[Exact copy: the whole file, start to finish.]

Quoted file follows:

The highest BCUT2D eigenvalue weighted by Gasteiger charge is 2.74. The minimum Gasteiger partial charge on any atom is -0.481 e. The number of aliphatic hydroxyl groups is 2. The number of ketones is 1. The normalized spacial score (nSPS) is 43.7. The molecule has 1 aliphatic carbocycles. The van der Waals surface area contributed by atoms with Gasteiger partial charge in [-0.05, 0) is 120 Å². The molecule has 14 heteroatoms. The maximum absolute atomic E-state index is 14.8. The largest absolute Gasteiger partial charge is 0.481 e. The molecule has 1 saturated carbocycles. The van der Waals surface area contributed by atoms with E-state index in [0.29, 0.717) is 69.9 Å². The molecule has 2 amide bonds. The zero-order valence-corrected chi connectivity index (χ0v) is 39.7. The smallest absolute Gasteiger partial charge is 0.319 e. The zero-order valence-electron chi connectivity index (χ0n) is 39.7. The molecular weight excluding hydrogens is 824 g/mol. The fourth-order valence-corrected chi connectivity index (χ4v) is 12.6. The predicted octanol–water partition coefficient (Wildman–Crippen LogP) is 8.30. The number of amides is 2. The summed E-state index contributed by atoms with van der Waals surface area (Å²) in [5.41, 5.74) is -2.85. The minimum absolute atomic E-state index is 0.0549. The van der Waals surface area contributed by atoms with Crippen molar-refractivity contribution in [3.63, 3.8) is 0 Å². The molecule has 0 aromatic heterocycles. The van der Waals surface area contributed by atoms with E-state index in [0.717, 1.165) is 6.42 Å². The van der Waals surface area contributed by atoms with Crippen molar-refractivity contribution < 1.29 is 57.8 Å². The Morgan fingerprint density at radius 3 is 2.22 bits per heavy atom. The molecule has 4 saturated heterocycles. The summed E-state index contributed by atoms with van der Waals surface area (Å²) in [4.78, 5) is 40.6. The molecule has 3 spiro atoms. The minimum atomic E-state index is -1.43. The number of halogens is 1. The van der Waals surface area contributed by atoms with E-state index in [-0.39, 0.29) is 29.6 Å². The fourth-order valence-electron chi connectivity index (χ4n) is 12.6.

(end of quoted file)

The highest BCUT2D eigenvalue weighted by Gasteiger charge is 2.74. The minimum Gasteiger partial charge on any atom is -0.481 e. The number of aliphatic hydroxyl groups is 2. The number of ketones is 1. The normalized spacial score (nSPS) is 43.7. The molecule has 1 aliphatic carbocycles. The van der Waals surface area contributed by atoms with Gasteiger partial charge in [-0.05, 0) is 120 Å². The molecule has 14 heteroatoms. The maximum absolute atomic E-state index is 14.8. The largest absolute Gasteiger partial charge is 0.481 e. The molecule has 1 saturated carbocycles. The van der Waals surface area contributed by atoms with E-state index in [0.29, 0.717) is 69.9 Å². The molecule has 2 amide bonds. The zero-order valence-corrected chi connectivity index (χ0v) is 39.7. The smallest absolute Gasteiger partial charge is 0.319 e. The zero-order valence-electron chi connectivity index (χ0n) is 39.7. The molecular weight excluding hydrogens is 824 g/mol. The fourth-order valence-corrected chi connectivity index (χ4v) is 12.6. The predicted octanol–water partition coefficient (Wildman–Crippen LogP) is 8.30. The number of amides is 2. The summed E-state index contributed by atoms with van der Waals surface area (Å²) in [5.41, 5.74) is -2.85. The minimum absolute atomic E-state index is 0.0549. The van der Waals surface area contributed by atoms with Crippen molar-refractivity contribution in [3.63, 3.8) is 0 Å². The molecule has 0 aromatic heterocycles. The van der Waals surface area contributed by atoms with E-state index in [0.717, 1.165) is 6.42 Å². The van der Waals surface area contributed by atoms with Crippen molar-refractivity contribution < 1.29 is 57.8 Å². The Morgan fingerprint density at radius 3 is 2.22 bits per heavy atom. The molecule has 4 saturated heterocycles. The summed E-state index contributed by atoms with van der Waals surface area (Å²) in [4.78, 5) is 40.6. The molecule has 3 spiro atoms. The minimum atomic E-state index is -1.43. The number of halogens is 1. The van der Waals surface area contributed by atoms with E-state index in [-0.39, 0.29) is 29.6 Å². The fourth-order valence-electron chi connectivity index (χ4n) is 12.6.